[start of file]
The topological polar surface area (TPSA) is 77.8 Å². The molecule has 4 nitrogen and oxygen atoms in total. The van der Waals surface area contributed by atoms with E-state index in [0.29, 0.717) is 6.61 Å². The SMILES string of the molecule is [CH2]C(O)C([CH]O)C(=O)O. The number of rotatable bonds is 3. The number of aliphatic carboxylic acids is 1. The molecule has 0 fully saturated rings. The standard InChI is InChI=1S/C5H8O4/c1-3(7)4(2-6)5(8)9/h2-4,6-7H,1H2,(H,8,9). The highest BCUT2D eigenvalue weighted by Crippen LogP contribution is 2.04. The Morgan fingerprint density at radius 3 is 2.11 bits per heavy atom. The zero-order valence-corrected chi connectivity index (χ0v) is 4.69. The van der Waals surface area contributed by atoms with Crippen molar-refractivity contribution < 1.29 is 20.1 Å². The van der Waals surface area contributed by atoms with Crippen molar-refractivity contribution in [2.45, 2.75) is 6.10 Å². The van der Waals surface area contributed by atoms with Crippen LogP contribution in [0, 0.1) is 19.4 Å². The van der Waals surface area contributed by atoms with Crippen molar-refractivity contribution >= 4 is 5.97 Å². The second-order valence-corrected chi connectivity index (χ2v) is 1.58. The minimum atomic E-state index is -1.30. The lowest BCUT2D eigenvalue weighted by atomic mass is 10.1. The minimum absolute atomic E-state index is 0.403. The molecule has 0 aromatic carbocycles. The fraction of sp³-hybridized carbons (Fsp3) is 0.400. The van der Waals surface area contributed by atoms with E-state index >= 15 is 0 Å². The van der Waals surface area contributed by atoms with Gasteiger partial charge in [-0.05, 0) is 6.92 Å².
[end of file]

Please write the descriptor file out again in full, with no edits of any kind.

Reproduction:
The topological polar surface area (TPSA) is 77.8 Å². The molecule has 4 nitrogen and oxygen atoms in total. The van der Waals surface area contributed by atoms with E-state index in [0.29, 0.717) is 6.61 Å². The SMILES string of the molecule is [CH2]C(O)C([CH]O)C(=O)O. The number of rotatable bonds is 3. The number of aliphatic carboxylic acids is 1. The molecule has 0 fully saturated rings. The standard InChI is InChI=1S/C5H8O4/c1-3(7)4(2-6)5(8)9/h2-4,6-7H,1H2,(H,8,9). The highest BCUT2D eigenvalue weighted by Crippen LogP contribution is 2.04. The Morgan fingerprint density at radius 3 is 2.11 bits per heavy atom. The zero-order valence-corrected chi connectivity index (χ0v) is 4.69. The van der Waals surface area contributed by atoms with Crippen molar-refractivity contribution < 1.29 is 20.1 Å². The van der Waals surface area contributed by atoms with Crippen molar-refractivity contribution in [2.45, 2.75) is 6.10 Å². The van der Waals surface area contributed by atoms with Crippen LogP contribution in [0, 0.1) is 19.4 Å². The van der Waals surface area contributed by atoms with Crippen molar-refractivity contribution >= 4 is 5.97 Å². The second-order valence-corrected chi connectivity index (χ2v) is 1.58. The minimum atomic E-state index is -1.30. The lowest BCUT2D eigenvalue weighted by atomic mass is 10.1. The minimum absolute atomic E-state index is 0.403. The molecule has 0 aromatic carbocycles. The fraction of sp³-hybridized carbons (Fsp3) is 0.400. The van der Waals surface area contributed by atoms with E-state index >= 15 is 0 Å². The van der Waals surface area contributed by atoms with Gasteiger partial charge in [-0.05, 0) is 6.92 Å².